Bradford Parkinson is widely recognised as being the father of GPS. In 1973 he became manager of the Navstar GPS development programme, and he is a key member of the US National Space-Based Positioning, Navigation, and Timing (PNT) Advisory Board, which provides independent advice to the US government on GPS-related policy, planning, programme management, and funding profiles in relation to the current state of satellite navigation services. He says we must learn to ‘protect, toughen and augment’ GNSS to ensure that it meets users’ needs. Protection is about taking pre-actions such as legislation, and re-acting when interference or spoofing occurs. Toughening is about making’ equipment more resilient to GPS/GNSS threats. Augmenting is about using substitute PNT sources such as eLORAN or inertial sensors as a complement to existing GNSS.
Effective risk assessment fits in with this framework. Knowing the impact of GNSS threats on the operation of your business may give you tools that will help you lobby politicians and industry bodies for improved legislation or standards, whilst practically, this knowledge will also likely provide ‘quick win’ methods for improving the overall resilience of your system. It is also clear that a deep understanding of GNSS threat evolution in the real world is required to keep up to date with the development of technologies that are being used to attack PNT systems.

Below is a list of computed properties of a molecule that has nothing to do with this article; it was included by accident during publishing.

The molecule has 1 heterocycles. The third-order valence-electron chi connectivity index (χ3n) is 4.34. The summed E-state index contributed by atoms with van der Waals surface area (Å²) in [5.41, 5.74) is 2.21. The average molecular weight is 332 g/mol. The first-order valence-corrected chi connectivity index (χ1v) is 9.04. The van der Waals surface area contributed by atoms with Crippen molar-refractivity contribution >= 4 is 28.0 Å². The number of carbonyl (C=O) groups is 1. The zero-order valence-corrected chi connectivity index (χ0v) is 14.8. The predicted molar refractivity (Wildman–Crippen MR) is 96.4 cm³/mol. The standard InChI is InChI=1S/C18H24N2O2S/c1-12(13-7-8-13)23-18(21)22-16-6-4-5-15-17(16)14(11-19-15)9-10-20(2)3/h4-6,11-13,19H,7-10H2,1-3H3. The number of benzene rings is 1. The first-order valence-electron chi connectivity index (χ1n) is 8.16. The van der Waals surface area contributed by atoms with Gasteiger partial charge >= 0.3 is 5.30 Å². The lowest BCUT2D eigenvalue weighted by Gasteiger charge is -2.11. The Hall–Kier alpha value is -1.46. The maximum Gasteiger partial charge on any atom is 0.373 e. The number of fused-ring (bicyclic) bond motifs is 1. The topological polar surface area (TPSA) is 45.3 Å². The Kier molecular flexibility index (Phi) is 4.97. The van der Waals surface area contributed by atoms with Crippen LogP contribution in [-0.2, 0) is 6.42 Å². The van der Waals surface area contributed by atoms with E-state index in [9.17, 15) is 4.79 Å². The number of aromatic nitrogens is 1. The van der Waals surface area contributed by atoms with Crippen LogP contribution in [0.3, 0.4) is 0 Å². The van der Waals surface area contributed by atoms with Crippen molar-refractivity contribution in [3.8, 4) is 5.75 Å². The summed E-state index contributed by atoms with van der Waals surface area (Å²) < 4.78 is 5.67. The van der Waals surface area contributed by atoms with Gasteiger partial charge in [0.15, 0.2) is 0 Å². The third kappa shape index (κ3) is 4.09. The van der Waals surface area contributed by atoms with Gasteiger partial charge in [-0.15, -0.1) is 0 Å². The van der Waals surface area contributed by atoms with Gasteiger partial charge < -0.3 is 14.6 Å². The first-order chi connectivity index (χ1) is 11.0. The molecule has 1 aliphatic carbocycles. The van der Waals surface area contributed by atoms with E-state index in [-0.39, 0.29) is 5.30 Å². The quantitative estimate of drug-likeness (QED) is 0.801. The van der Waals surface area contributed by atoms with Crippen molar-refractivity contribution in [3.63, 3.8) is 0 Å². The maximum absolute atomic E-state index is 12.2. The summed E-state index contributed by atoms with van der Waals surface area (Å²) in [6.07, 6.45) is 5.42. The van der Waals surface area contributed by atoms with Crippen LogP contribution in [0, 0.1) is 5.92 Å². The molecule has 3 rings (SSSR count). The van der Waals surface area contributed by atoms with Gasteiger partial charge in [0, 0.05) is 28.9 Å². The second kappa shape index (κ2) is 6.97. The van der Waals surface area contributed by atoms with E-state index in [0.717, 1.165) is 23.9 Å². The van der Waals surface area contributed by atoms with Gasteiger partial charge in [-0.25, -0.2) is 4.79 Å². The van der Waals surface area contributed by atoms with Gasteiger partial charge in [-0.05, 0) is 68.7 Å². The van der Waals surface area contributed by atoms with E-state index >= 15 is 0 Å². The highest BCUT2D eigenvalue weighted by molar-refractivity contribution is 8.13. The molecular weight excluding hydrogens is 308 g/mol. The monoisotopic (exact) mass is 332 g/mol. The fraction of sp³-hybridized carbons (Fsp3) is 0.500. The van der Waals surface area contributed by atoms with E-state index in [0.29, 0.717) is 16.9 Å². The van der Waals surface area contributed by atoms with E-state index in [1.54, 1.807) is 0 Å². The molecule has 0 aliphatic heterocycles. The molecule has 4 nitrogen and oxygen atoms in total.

Guy Buesnel is product manager GNSS vulnerabilities at Spirent (www.spirent.com)